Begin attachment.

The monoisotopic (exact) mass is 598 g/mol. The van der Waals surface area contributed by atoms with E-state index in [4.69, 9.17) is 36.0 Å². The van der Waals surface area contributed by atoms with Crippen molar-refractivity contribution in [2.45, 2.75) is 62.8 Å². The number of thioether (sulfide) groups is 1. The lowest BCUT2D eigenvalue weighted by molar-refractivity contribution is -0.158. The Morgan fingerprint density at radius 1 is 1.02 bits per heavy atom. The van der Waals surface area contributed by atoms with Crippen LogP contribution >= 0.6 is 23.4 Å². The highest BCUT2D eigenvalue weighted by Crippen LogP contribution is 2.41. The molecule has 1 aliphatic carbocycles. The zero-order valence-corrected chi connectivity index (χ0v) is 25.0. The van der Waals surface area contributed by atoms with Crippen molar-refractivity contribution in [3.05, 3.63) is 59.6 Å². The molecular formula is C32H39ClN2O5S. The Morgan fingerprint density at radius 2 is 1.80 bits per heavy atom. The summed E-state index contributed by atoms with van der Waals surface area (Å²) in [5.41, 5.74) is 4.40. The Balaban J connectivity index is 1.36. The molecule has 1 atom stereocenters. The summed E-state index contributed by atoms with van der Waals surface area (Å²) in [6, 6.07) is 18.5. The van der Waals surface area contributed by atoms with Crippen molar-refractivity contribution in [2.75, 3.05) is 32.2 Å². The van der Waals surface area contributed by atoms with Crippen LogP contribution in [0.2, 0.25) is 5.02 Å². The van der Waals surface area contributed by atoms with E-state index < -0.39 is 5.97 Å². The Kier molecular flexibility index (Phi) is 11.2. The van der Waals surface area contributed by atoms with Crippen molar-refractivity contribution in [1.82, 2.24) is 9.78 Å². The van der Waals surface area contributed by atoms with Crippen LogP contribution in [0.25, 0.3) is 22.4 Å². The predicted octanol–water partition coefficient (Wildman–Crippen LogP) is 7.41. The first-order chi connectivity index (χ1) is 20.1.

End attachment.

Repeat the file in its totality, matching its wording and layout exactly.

The monoisotopic (exact) mass is 598 g/mol. The van der Waals surface area contributed by atoms with E-state index in [4.69, 9.17) is 36.0 Å². The van der Waals surface area contributed by atoms with Crippen molar-refractivity contribution in [2.45, 2.75) is 62.8 Å². The number of thioether (sulfide) groups is 1. The lowest BCUT2D eigenvalue weighted by molar-refractivity contribution is -0.158. The Morgan fingerprint density at radius 1 is 1.02 bits per heavy atom. The van der Waals surface area contributed by atoms with Crippen LogP contribution >= 0.6 is 23.4 Å². The highest BCUT2D eigenvalue weighted by Crippen LogP contribution is 2.41. The molecule has 1 aliphatic carbocycles. The zero-order valence-corrected chi connectivity index (χ0v) is 25.0. The van der Waals surface area contributed by atoms with Crippen molar-refractivity contribution in [3.05, 3.63) is 59.6 Å². The molecular formula is C32H39ClN2O5S. The Morgan fingerprint density at radius 2 is 1.80 bits per heavy atom. The summed E-state index contributed by atoms with van der Waals surface area (Å²) in [5.41, 5.74) is 4.40. The Balaban J connectivity index is 1.36. The molecule has 1 atom stereocenters. The summed E-state index contributed by atoms with van der Waals surface area (Å²) in [6, 6.07) is 18.5. The van der Waals surface area contributed by atoms with Crippen molar-refractivity contribution in [2.75, 3.05) is 32.2 Å². The van der Waals surface area contributed by atoms with Crippen LogP contribution in [0.2, 0.25) is 5.02 Å². The van der Waals surface area contributed by atoms with E-state index < -0.39 is 5.97 Å². The Kier molecular flexibility index (Phi) is 11.2. The van der Waals surface area contributed by atoms with Crippen molar-refractivity contribution in [1.82, 2.24) is 9.78 Å². The van der Waals surface area contributed by atoms with Crippen LogP contribution in [0.25, 0.3) is 22.4 Å². The predicted octanol–water partition coefficient (Wildman–Crippen LogP) is 7.41. The first-order chi connectivity index (χ1) is 20.1.